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Old 2014-08-18, 16:26   #1
retina
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Default Vehicles that talk amongst themselves

http://phys.org/news/2014-08-govt-require-cars.html

Ignoring for the moment the privacy implications I wonder how this will change the driving habits and in effect have no real impact upon collision/injury/death rates. When seatbelts become standard and mandatory people just drive faster and less mindfully because they felt safer and accidents rates never really changed a great deal. So now if vehicles will "know" and respond automatically to potential problems everyone will come to rely on it and drive like idiots thinking they will be saved by the tech. Of course that ignores the situation where things are either too old to have such technology (classic cars etc.) or not suitable to have the tech (like a child, a cyclist or a pothole).

Perhaps I should equip my bicycle with a transmitter stating I am driving directly into your path at high speed thus forcing everyone around to stop and give me a clear path. But no one would ever think of abusing the technology in such a fashion. Everything will go perfectly smoothly and everyone will be saved for ever and ever.
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Old 2014-08-18, 17:11   #2
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Cars were talking to each other for many years in Chevron/Aardman commercials, at least ;-)

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Old 2014-08-18, 19:21   #3
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Quote:
Originally Posted by retina View Post
When seatbelts become standard and mandatory people just drive faster and less mindfully because they felt safer and accidents rates never really changed a great deal.
I'm not convinced that this is true. I've looked a bit just now and don't see much data but decided to present the little bit that I came across:

http://www.roadsafetyobservatory.com...les/seat-belts
Quote:
The authors commented on a 7.8% increase in pedestrian deaths compared with what the model would have predicted. However, they suggested that this was due to the annual reductions in the number of pedestrian deaths not being as large as in recent years, rather than being due to the seat belt law.

They noted that 1984 had the lowest number of pedestrian deaths than any other year in their data and that the number of pedestrians killed or seriously injured showed no apparent increase.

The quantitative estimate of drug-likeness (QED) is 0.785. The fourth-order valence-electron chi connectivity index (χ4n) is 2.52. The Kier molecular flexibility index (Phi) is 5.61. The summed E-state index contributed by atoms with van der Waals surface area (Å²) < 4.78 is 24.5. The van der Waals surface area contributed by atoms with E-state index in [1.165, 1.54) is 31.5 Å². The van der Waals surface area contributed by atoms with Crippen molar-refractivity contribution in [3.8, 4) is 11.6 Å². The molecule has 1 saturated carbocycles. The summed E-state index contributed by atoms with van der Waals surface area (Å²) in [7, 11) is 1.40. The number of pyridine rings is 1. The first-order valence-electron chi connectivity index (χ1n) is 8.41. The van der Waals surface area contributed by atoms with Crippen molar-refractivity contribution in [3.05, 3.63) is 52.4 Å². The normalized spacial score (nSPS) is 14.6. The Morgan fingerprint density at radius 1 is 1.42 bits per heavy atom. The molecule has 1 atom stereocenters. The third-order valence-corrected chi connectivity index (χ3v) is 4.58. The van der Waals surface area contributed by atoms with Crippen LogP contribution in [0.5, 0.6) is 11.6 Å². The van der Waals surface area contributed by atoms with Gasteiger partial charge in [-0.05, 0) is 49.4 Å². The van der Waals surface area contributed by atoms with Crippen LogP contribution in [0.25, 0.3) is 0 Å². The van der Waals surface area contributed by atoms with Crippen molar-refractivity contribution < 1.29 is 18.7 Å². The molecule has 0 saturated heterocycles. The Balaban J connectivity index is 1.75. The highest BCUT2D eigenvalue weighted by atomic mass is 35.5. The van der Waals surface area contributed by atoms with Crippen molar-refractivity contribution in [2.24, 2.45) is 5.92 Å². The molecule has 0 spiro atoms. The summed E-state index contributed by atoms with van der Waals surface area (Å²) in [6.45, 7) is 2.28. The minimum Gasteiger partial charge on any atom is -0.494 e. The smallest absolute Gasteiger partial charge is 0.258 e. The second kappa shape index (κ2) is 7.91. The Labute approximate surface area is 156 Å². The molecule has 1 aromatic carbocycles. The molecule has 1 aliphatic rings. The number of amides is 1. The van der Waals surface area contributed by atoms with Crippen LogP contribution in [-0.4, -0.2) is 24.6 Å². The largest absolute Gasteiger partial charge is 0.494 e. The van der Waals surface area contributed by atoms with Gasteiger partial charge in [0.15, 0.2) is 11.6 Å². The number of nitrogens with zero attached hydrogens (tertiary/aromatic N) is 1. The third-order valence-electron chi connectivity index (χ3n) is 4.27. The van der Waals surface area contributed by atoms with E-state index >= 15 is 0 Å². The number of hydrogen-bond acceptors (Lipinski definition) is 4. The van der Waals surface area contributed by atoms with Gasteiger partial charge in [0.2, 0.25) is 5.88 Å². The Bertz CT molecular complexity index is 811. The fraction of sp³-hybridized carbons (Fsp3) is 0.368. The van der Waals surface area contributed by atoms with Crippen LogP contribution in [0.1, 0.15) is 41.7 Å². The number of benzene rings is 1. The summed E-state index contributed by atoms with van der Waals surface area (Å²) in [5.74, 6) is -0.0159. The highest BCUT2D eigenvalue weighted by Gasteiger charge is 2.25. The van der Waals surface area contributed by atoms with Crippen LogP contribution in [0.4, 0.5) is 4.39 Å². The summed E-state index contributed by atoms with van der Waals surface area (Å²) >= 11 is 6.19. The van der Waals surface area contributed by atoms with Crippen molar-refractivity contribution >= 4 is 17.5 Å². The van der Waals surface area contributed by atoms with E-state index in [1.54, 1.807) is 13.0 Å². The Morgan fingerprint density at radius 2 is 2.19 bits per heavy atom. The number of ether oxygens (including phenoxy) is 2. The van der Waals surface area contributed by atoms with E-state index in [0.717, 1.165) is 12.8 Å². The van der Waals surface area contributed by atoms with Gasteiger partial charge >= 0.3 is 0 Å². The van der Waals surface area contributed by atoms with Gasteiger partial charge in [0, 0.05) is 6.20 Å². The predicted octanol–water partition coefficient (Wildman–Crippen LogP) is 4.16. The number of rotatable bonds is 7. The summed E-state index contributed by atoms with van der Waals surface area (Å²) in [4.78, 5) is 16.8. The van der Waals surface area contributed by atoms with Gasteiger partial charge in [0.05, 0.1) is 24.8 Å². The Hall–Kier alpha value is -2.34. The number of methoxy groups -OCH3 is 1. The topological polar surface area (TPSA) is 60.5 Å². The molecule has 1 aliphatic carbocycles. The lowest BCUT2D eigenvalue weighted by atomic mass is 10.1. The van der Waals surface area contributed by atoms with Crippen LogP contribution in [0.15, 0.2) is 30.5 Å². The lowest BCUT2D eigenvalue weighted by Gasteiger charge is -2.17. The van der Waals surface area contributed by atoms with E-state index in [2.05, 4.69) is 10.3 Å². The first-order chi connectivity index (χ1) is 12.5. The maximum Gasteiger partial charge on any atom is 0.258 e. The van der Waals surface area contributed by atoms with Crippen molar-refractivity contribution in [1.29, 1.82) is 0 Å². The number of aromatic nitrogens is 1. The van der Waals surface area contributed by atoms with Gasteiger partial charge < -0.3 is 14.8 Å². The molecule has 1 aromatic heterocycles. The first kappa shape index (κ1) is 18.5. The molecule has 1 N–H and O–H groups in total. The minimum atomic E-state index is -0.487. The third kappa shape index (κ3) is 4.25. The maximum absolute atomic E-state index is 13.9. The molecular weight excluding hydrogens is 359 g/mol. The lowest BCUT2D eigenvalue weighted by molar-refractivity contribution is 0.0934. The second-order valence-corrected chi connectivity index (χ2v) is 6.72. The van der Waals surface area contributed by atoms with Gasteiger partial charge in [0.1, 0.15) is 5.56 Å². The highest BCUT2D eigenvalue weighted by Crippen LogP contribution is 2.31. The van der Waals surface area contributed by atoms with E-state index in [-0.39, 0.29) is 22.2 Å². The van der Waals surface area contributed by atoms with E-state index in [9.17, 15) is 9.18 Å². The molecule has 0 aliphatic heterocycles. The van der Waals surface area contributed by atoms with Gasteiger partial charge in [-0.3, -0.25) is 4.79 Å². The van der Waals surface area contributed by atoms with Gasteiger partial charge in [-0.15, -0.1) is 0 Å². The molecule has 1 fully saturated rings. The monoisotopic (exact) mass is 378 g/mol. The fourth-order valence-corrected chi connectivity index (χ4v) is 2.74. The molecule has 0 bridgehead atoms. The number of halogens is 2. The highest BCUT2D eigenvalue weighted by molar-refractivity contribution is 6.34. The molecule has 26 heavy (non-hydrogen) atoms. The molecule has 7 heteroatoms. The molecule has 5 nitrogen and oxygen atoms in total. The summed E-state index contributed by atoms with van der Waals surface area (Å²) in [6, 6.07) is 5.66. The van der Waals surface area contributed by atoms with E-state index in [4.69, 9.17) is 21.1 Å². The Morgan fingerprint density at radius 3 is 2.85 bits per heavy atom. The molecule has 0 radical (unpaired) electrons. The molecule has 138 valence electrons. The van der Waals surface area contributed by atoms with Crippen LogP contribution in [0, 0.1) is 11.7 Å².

The model also found that there was a 4.8% increase in the number of cyclists killed or seriously injured following the introduction of the law. However, this was not a statistically significant finding and may have been due to chance. The comparatively low numbers of cyclists killed or seriously injured in each month means that small differences in the numbers can lead to large percentage changes. Similarly, the model could not be modified to incorporate data on weather, which influences cycle use.
Here is an article supporting your contention:
The hidden danger of seatbelts
Quote:
John Adams, risk expert and emeritus professor of geography at University College London, was an early skeptic of the seat belt safety mantra. Adams first began to look at the numbers more than 25 years ago. What he found was that contrary to conventional wisdom, mandating the use of seat belts in 18 countries resulted in either no change or actually a net increase in road accident deaths.

How can that be? Adams' interpretation of the data rests on the notion of risk compensation, the idea that individuals tend to adjust their behavior in response to what they perceive as changes in the level of risk.

Last fiddled with by only_human on 2014-08-18 at 19:34 Reason: Weaseled out of leaving a posted conclusion.
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Old 2014-08-18, 20:06   #4
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I don't think that you can dismiss safety improvements just because they are less effective than a naive prediction would suggest. First, it would be natural to less than fully compensate for the drop in risk (just like it's natural for price to less than fully compensate for an increase in producer taxes), so people could be safer and driving faster (albeit not as safe as they might otherwise be). Second, they perceive advantage in whatever else they do that increases risk. If they drive somewhat faster because of the lower risk then they're doing that because they would prefer to drive faster and were previously restricted by safety concerns. So they're not failing to receive the full benefits of seatbelts so much as they are converting a part of that benefit to a different form (more efficient use of time).

You might object on energy efficiency grounds but that should be handled by a (Pigovian) gas tax, with or without seatbelts. Personally I think that the gas tax is too low to take into account the true costs (finite supplies, foreign dependence, pollution, congestion, etc.) but regardless it's a separate issue.
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Old 2014-08-18, 22:43   #5
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Ok, here is more information:
http://en.wikipedia.org/wiki/Risk_compensation
Quote:
Peltzman effect
The reduction of predicted benefit from regulations that intend to increase safety is sometimes referred to as the Peltzman effect in recognition of Sam Peltzman, a professor of economics at the University of Chicago Booth School of Business, who published "The Effects of Automobile Safety Regulation" in the Journal of Political Economy in 1975 in which he controversially suggested that "offsets (due to risk compensation) are virtually complete, so that regulation has not decreased highway deaths".[1] According to Peltzman, regulation was at best useless, at worst counterproductive.[2][3][n 5] Peltzman found that the level of risk compensation in response to highway safety regulations was complete in original study. But "Peltzman’s theory does not predict the magnitude of risk compensatory behaviour." Substantial further empirical work has found that the effect exists in many contexts but generally offsets less than half of the direct effect.[4]